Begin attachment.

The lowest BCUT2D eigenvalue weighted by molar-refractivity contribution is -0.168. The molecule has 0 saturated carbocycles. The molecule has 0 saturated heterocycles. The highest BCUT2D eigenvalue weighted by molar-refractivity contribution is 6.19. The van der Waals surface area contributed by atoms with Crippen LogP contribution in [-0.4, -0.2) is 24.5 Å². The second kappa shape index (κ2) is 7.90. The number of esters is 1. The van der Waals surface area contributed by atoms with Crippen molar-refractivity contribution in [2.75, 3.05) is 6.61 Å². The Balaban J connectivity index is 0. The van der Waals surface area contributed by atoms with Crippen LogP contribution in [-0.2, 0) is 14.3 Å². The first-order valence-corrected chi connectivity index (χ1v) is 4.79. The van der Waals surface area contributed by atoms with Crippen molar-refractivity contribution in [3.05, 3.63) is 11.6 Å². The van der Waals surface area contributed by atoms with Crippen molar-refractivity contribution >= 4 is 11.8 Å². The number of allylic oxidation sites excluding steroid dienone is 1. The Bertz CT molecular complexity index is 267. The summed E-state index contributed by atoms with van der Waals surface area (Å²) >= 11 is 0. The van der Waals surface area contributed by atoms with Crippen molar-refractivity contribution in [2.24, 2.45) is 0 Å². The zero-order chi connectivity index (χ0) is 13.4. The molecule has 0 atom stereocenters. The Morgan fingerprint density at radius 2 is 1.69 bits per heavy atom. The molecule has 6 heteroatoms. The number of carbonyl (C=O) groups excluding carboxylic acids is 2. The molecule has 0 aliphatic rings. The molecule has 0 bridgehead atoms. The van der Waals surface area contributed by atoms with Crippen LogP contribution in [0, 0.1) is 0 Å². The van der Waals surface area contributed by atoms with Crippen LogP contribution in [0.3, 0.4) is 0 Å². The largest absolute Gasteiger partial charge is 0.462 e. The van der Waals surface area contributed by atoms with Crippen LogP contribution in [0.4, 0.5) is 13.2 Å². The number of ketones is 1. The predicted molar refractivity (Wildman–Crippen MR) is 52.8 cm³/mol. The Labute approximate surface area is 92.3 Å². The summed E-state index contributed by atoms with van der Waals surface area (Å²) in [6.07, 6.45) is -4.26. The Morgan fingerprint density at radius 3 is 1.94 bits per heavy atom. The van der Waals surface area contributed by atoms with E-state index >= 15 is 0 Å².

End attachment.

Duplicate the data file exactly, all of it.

The lowest BCUT2D eigenvalue weighted by molar-refractivity contribution is -0.168. The molecule has 0 saturated carbocycles. The molecule has 0 saturated heterocycles. The highest BCUT2D eigenvalue weighted by molar-refractivity contribution is 6.19. The van der Waals surface area contributed by atoms with Crippen LogP contribution in [-0.4, -0.2) is 24.5 Å². The second kappa shape index (κ2) is 7.90. The number of esters is 1. The van der Waals surface area contributed by atoms with Crippen molar-refractivity contribution in [2.75, 3.05) is 6.61 Å². The Balaban J connectivity index is 0. The van der Waals surface area contributed by atoms with Crippen LogP contribution in [-0.2, 0) is 14.3 Å². The first-order valence-corrected chi connectivity index (χ1v) is 4.79. The van der Waals surface area contributed by atoms with Crippen molar-refractivity contribution in [3.05, 3.63) is 11.6 Å². The van der Waals surface area contributed by atoms with Crippen molar-refractivity contribution >= 4 is 11.8 Å². The number of allylic oxidation sites excluding steroid dienone is 1. The Bertz CT molecular complexity index is 267. The summed E-state index contributed by atoms with van der Waals surface area (Å²) >= 11 is 0. The van der Waals surface area contributed by atoms with Crippen molar-refractivity contribution in [2.24, 2.45) is 0 Å². The zero-order chi connectivity index (χ0) is 13.4. The molecule has 0 atom stereocenters. The Morgan fingerprint density at radius 2 is 1.69 bits per heavy atom. The molecule has 6 heteroatoms. The number of carbonyl (C=O) groups excluding carboxylic acids is 2. The molecule has 0 aliphatic rings. The molecule has 0 bridgehead atoms. The van der Waals surface area contributed by atoms with Crippen LogP contribution in [0, 0.1) is 0 Å². The van der Waals surface area contributed by atoms with Crippen LogP contribution in [0.3, 0.4) is 0 Å². The largest absolute Gasteiger partial charge is 0.462 e. The van der Waals surface area contributed by atoms with Crippen LogP contribution in [0.4, 0.5) is 13.2 Å². The number of ketones is 1. The predicted molar refractivity (Wildman–Crippen MR) is 52.8 cm³/mol. The Labute approximate surface area is 92.3 Å². The summed E-state index contributed by atoms with van der Waals surface area (Å²) in [6.07, 6.45) is -4.26. The Morgan fingerprint density at radius 3 is 1.94 bits per heavy atom. The van der Waals surface area contributed by atoms with E-state index >= 15 is 0 Å².